The Olympus, Phillips and Grundig became pioneers in digital voice recorder technology as they came out with the Digital Speech Standard (DSS) file format. The DSS format is a sound compression scheme that would ignore other sound frequencies to provide a crisp and clear sound that still preserved the vocal range. Over the years, the DSS file format was improved to include more digital solutions that included options such as recording at two different sample rates as well as encryption functions for increased security.
When searching for the best voice recorder and dictation machine system for business purposes, a professional digital voice recorder is desired over a regular consumer recorder. Some features to look for include:
☑ The ability to rewind, fast forward and digital append (overwrite) the digital recording. Most digital note-takers cannot do this. You need a professional series recorder from Philips or Olympus to edit on the fly recordings.
☑ Different recording modes such as standard play, long play and stereo quality options
☑ DSS file format for better compatibility
☑ Removable memory
☑ LCD display
☑ Programmable functionality buttons
☑ Microphone sensitivity adjustment settings
☑ Voice recognition software compatibility
There are many digital voice recorder offerings out on the market today. One of the top offerings is the digital Olympus voice recorder DS-9500 with the AS-9000 transcription kit. Another secondary offering is the Phillips voice recorder DPM-8000. When looking at today's options, there are some incredible dictation solutions that are offered beyond the basic professional digital features listed above.
In addition to superior audio quality, noise cancellation features help to increase the accuracy of the digital speech recognition technology. The recorder can suppress noisy surroundings so that the dictated voice comes in clearer and crisper in the recording.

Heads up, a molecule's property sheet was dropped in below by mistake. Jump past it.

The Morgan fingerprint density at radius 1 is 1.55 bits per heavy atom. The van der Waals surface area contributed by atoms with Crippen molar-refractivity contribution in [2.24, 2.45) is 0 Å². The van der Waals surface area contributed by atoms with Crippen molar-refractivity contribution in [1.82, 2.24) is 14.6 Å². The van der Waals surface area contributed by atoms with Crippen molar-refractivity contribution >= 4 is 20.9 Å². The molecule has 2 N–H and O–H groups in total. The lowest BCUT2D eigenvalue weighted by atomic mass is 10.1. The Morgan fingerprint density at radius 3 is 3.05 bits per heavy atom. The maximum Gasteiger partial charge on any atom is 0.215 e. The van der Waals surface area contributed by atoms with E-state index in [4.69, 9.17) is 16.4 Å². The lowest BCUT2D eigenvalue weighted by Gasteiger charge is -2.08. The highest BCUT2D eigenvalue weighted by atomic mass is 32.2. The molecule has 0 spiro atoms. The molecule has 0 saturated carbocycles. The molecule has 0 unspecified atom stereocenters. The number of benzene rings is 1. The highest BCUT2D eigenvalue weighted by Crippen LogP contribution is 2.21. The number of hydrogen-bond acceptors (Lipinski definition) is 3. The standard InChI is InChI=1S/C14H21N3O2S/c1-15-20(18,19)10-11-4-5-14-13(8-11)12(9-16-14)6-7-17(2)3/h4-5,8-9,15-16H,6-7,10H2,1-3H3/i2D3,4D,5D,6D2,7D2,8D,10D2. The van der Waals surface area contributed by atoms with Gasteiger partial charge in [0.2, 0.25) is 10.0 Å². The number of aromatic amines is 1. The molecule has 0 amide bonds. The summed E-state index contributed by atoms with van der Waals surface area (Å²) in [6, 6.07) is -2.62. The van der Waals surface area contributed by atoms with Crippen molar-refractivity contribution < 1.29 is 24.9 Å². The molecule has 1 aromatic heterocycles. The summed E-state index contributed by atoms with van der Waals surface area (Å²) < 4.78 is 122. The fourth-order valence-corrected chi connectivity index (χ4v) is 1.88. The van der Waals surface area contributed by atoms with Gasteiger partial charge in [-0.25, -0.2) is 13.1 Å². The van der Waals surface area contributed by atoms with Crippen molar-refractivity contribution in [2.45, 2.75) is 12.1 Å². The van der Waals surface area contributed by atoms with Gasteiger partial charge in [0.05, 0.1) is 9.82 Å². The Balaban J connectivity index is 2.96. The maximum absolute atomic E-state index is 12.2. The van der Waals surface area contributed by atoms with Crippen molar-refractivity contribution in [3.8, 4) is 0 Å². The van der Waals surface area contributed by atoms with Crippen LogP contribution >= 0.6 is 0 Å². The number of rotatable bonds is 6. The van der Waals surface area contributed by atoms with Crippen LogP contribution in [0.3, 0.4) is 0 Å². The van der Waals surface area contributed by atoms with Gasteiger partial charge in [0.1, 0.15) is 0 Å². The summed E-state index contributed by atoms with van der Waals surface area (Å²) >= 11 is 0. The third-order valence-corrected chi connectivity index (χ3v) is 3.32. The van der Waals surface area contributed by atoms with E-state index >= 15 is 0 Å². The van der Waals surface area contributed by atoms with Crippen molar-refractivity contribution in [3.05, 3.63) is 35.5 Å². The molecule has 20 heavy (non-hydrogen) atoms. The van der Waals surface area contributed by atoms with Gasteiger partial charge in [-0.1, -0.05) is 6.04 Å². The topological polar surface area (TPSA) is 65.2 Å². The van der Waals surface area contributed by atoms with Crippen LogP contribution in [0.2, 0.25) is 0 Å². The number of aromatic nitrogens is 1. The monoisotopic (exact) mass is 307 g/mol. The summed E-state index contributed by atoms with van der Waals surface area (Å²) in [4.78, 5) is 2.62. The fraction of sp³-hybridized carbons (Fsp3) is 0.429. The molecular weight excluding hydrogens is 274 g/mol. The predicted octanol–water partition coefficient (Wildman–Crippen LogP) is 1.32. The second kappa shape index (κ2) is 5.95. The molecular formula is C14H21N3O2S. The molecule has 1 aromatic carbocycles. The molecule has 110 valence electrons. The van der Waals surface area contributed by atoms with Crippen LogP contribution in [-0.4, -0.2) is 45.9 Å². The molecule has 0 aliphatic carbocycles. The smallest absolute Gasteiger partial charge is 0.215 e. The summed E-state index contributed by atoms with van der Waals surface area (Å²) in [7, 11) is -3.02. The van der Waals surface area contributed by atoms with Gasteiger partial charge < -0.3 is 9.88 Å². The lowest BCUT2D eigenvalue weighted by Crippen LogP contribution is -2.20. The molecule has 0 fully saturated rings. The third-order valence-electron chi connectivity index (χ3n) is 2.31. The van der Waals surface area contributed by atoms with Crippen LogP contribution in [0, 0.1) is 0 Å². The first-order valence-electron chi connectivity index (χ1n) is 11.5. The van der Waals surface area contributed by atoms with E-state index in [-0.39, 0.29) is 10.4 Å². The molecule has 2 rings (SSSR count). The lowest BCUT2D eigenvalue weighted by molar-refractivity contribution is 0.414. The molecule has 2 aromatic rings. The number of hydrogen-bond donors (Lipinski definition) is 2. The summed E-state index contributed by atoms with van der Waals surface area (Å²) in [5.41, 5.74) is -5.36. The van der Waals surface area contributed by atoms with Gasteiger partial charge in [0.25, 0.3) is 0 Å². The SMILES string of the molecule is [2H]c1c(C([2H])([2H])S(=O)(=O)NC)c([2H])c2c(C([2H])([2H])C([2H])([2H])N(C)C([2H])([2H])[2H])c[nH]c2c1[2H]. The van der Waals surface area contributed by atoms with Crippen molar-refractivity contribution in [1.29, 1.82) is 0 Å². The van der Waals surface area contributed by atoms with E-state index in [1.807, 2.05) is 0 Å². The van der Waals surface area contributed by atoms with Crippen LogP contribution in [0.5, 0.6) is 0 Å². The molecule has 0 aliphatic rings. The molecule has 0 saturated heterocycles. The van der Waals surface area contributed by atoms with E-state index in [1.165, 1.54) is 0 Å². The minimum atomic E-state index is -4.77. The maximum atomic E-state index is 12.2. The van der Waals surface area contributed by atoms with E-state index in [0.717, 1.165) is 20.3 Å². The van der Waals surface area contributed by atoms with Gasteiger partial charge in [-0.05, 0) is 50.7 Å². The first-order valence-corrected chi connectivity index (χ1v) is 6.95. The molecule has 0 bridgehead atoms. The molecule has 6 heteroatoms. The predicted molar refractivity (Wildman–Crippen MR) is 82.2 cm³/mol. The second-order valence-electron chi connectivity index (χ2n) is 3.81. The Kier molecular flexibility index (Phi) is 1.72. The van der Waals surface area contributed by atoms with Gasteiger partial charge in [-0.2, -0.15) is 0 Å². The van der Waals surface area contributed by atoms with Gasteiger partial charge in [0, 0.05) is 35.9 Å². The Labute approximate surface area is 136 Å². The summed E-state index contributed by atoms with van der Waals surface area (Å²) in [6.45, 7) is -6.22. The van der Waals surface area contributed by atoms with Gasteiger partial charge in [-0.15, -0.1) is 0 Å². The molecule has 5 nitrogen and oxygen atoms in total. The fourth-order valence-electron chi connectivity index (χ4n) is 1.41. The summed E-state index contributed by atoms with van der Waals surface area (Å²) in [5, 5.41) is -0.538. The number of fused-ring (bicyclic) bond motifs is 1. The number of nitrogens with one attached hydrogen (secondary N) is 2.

Wi-Fi features are also highly desired in dictation machines today. The Wi-Fi allows for you to share files anywhere at any time on any computer device that can access the local or network folder. You can also improve workflow by emailing the file.
With concerns of unauthorized security breaches and stolen data information, the newest digital voice recorders offer 256-bit AES encryption systems. Data can also be secured using a 4-digit pin number so that you have greater control on who can access the digital recording.
When it comes to deciding between analog and digital voice recordings in professional settings, business is rapidly moving towards digital recorders due to their increased sound quality, encryption features, Wi-Fi compatibilities, ease of use and price tag. Analog voice recorders are slowly fading away to give way to more digital offerings that are keeping in pace with the innovation changes that are occurring in today's technologically-advanced society.Check out the dictation and transcription equipment, such as the Olympus DS-9500 digital voice recorder with the AS-9000 transcription kit, available today and select the best voice recorder for your needs.